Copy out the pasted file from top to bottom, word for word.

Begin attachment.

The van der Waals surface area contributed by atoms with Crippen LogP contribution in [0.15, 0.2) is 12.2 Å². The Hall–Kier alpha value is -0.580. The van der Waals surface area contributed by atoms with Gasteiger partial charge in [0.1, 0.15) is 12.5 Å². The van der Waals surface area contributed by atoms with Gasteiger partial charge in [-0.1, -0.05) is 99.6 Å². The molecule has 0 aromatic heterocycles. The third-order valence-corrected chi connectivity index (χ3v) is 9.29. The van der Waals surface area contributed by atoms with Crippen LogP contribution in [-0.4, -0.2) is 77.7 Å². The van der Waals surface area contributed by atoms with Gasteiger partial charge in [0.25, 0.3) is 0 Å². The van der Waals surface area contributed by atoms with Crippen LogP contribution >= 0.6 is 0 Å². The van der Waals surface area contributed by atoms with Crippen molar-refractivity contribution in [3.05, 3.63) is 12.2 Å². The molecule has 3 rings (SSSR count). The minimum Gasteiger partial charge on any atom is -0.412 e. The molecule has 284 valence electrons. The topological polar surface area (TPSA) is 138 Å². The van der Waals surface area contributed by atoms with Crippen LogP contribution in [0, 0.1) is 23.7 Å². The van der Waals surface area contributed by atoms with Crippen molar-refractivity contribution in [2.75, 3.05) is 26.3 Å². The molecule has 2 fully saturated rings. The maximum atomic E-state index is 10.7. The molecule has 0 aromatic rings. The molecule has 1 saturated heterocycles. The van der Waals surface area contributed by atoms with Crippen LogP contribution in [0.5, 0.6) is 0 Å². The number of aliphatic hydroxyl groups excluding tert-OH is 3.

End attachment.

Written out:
The van der Waals surface area contributed by atoms with Crippen LogP contribution in [0.15, 0.2) is 12.2 Å². The Hall–Kier alpha value is -0.580. The van der Waals surface area contributed by atoms with Gasteiger partial charge in [0.1, 0.15) is 12.5 Å². The van der Waals surface area contributed by atoms with Gasteiger partial charge in [-0.1, -0.05) is 99.6 Å². The molecule has 0 aromatic heterocycles. The third-order valence-corrected chi connectivity index (χ3v) is 9.29. The van der Waals surface area contributed by atoms with Crippen LogP contribution in [-0.4, -0.2) is 77.7 Å². The van der Waals surface area contributed by atoms with Gasteiger partial charge in [0.25, 0.3) is 0 Å². The van der Waals surface area contributed by atoms with Crippen LogP contribution >= 0.6 is 0 Å². The van der Waals surface area contributed by atoms with Crippen molar-refractivity contribution in [3.05, 3.63) is 12.2 Å². The molecule has 3 rings (SSSR count). The minimum Gasteiger partial charge on any atom is -0.412 e. The molecule has 284 valence electrons. The topological polar surface area (TPSA) is 138 Å². The van der Waals surface area contributed by atoms with Crippen LogP contribution in [0, 0.1) is 23.7 Å². The van der Waals surface area contributed by atoms with Crippen molar-refractivity contribution in [2.75, 3.05) is 26.3 Å². The molecule has 2 fully saturated rings. The maximum atomic E-state index is 10.7. The molecule has 0 aromatic rings. The molecule has 1 saturated heterocycles. The van der Waals surface area contributed by atoms with Crippen LogP contribution in [0.5, 0.6) is 0 Å². The number of aliphatic hydroxyl groups excluding tert-OH is 3.